MISSOULA — The Montana Grizzlies were heavy favorites the vast majority of conference play.
Now they’ll be big underdogs as the 14 seed taking on third-seeded Michigan in the first round of the NCAA tournament 7:50 p.m. MT Thursday in Wichita, Kansas.
While it’s a role reversal from what they’ve been accustomed to, there’s no alarm to alter their attitude or approach. Head coach Travis DeCuire has experienced eight tournaments as a player or coach, and has a simple message for his team.
“Our conversations are going to be, ‘Let’s go play the best basketball we can play and let’s be the Montana Grizzlies when the lights come on,’” the fourth-year coach said.
Ahmaad Rorie, a redshirt junior and first-team all-conference guard, is the only player to have participated in the NCAA tournament before. He played a total of five minutes in two games of the 2015 tournament as a freshman on Oregon; the Ducks lost as underdogs to eventual runner-up Wisconsin and Frank Kaminsky.
Back in the tournament and with an increased role, Rorie has a better sense of how to approach the game this time around.
“We don’t need to look at it like we’re underdogs,” Rorie said. “We just need to play like we’ve played other high-major teams. They have a good tradition, good history, good program. We just need to play our game the way we know.
“There’s going to be a large crowd, I’d assume. We need to act like we’ve been there before. Guys like myself, I’ve played in that type of game before, been to the tournament, just need to use my leadership to make sure I rally the guys and make sure they’re all ready to go.”
CBS Sports called Montana one of four “Cinderellas you should strongly consider,” but the Griz haven’t been a trendy upset pick.
Michigan, on the other hand, has been picked by national pundits to make the Final Four, if not win the tournament. The Westgate LV SuperBook listed Michigan as 10-to-1 odds to win, the fifth highest.
DeCuire said he won’t acknowledge or address the national discussion about the Griz with his team. He plans to reiterate the need for the team to “be loose” heading into the tournament.
“You want to go in with confidence,” DeCuire said. “We’re not the ones with the pressure. We’re not the ones with the expectations. We’re just going to go play our best basketball and have fun and enjoy this experience.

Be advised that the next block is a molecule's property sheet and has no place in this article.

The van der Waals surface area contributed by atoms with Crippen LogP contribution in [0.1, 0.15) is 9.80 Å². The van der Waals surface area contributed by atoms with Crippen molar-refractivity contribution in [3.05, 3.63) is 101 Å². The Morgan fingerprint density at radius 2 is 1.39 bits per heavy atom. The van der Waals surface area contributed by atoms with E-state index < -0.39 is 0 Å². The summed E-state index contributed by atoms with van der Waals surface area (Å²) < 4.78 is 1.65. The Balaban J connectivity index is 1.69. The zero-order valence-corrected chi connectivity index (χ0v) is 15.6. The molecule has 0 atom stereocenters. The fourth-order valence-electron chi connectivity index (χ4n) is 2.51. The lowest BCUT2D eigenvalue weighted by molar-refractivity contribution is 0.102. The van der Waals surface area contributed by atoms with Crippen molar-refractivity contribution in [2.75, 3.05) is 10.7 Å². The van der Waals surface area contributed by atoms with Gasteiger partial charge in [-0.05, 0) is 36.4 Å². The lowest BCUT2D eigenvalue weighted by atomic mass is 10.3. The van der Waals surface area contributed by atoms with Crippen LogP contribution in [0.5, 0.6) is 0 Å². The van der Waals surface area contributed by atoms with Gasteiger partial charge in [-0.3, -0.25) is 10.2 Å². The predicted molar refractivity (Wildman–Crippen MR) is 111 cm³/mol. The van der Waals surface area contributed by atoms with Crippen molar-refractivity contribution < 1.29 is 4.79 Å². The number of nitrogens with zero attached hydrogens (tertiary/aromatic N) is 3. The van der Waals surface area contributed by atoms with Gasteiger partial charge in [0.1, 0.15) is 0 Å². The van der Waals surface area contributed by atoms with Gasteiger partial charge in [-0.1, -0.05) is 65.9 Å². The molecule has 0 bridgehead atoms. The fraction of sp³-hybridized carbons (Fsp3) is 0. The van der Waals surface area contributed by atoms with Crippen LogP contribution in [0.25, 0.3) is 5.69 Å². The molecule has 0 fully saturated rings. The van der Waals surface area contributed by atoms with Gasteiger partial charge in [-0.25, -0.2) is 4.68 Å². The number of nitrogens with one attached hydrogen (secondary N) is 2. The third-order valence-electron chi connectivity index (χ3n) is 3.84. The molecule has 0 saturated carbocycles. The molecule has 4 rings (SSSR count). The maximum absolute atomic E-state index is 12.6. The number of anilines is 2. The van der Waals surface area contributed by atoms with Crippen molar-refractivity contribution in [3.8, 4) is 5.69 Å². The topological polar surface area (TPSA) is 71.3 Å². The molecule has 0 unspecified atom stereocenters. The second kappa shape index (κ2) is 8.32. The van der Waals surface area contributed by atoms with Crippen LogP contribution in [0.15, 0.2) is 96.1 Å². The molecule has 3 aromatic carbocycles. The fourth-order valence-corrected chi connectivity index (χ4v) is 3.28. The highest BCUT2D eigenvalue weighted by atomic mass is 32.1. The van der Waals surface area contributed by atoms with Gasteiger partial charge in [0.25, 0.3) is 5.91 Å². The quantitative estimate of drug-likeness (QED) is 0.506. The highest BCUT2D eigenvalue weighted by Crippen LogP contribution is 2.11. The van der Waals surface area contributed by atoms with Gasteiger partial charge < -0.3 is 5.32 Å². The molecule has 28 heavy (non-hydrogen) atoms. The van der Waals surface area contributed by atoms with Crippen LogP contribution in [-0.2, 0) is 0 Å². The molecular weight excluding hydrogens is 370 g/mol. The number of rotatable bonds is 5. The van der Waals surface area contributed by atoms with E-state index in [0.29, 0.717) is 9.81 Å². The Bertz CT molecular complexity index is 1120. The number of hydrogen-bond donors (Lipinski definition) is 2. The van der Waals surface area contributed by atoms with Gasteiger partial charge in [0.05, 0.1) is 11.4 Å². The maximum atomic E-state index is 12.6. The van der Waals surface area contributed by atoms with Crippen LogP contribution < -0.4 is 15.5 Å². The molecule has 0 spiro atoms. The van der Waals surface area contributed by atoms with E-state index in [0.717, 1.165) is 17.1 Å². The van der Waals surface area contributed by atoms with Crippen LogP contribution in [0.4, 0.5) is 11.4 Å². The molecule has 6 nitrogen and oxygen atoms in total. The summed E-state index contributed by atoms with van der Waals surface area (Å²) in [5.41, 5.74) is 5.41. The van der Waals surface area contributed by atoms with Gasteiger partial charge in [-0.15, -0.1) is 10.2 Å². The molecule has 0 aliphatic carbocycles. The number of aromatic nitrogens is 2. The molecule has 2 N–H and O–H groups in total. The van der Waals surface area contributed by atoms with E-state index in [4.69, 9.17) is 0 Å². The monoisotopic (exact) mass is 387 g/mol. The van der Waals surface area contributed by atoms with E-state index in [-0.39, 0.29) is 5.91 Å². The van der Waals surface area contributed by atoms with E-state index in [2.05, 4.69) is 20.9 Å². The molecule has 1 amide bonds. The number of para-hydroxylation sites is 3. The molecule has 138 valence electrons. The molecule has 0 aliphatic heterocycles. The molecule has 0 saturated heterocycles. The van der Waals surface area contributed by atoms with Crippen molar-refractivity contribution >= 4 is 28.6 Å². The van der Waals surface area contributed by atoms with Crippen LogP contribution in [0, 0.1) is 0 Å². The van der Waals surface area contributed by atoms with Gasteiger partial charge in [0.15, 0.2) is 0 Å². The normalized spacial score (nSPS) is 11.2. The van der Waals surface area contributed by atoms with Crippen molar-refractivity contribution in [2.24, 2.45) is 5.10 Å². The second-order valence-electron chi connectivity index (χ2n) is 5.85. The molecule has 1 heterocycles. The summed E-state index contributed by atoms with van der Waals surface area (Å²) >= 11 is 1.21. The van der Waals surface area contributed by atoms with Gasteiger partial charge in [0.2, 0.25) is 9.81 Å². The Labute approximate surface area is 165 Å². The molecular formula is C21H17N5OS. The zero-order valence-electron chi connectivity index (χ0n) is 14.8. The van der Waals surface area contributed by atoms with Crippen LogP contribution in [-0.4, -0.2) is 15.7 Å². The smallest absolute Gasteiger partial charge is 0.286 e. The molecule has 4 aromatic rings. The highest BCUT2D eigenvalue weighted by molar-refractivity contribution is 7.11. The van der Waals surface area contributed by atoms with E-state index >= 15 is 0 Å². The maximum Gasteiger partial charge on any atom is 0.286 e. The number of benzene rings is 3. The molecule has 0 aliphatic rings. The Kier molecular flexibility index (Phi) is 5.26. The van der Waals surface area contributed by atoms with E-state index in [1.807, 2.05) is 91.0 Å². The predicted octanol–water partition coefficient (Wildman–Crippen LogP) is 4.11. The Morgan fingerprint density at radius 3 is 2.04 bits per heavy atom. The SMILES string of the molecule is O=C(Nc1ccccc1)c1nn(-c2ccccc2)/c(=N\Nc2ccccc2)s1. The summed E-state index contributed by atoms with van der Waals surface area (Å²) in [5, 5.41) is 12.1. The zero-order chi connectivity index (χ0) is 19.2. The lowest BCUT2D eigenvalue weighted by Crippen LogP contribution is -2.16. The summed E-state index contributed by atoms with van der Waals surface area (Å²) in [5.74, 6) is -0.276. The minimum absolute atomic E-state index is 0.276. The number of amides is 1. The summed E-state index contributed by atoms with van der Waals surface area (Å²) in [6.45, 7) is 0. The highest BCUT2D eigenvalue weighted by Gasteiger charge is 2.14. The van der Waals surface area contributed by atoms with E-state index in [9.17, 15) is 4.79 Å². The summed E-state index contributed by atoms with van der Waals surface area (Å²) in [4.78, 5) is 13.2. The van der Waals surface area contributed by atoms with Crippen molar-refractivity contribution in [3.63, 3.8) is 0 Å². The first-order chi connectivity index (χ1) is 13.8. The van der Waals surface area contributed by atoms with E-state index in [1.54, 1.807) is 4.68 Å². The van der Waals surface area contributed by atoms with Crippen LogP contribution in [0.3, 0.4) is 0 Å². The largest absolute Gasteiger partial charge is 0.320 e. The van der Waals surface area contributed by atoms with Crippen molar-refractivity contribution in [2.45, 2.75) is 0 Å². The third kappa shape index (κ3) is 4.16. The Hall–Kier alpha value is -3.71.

“For most of these guys, it’s their first time. And so, there’s a lot of parts to this thing before you even touch the floor that they’ll never forget.
“We’re still competing. We’re going to go play this game like a game in November with expectations to compete for a win. But at the same time, you never know if you’re going to have this experience again, so you’ve got to digest it and make the most of it.”
Jamar Akoh, a redshirt junior and third-team all-conference forward, has been a key cog in helping the Griz reach the tournament in his first year after transferring from Cal State Fullerton.
The 6-foot-8 forward will be tasked with trying to slow down and counteract Michigan’s size and physicality in the post. Even with the big assignment, he’s kept an even-keeled mentality.
“We expect to compete,” Akoh said. “We’re the underdog here. We haven’t been the underdog in a long time. A lot of the games we’ve played of late, we’ve been expected to win, to dominate, actually.
“Being the underdog here, I think it’ll kind of let us be loose. We’ll just go out there and see what happens. We can’t go out there thinking we’re going to win. We just have to go out there, do what we do and see what happens."
The Griz preached during Monday's practice that this week is a business trip.
They’d just prefer it to be an extended one.
“I think I’ve got a group that has been biting at the bit for this opportunity,” DeCuire said. “They’ve got a huge chip on their shoulder.
“We let a couple games slip away in November, December, let some games get away the last couple years. We’ve got a group that’s hungry for this opportunity, and this time it’s on national TV on a national stage as opposed to regional.”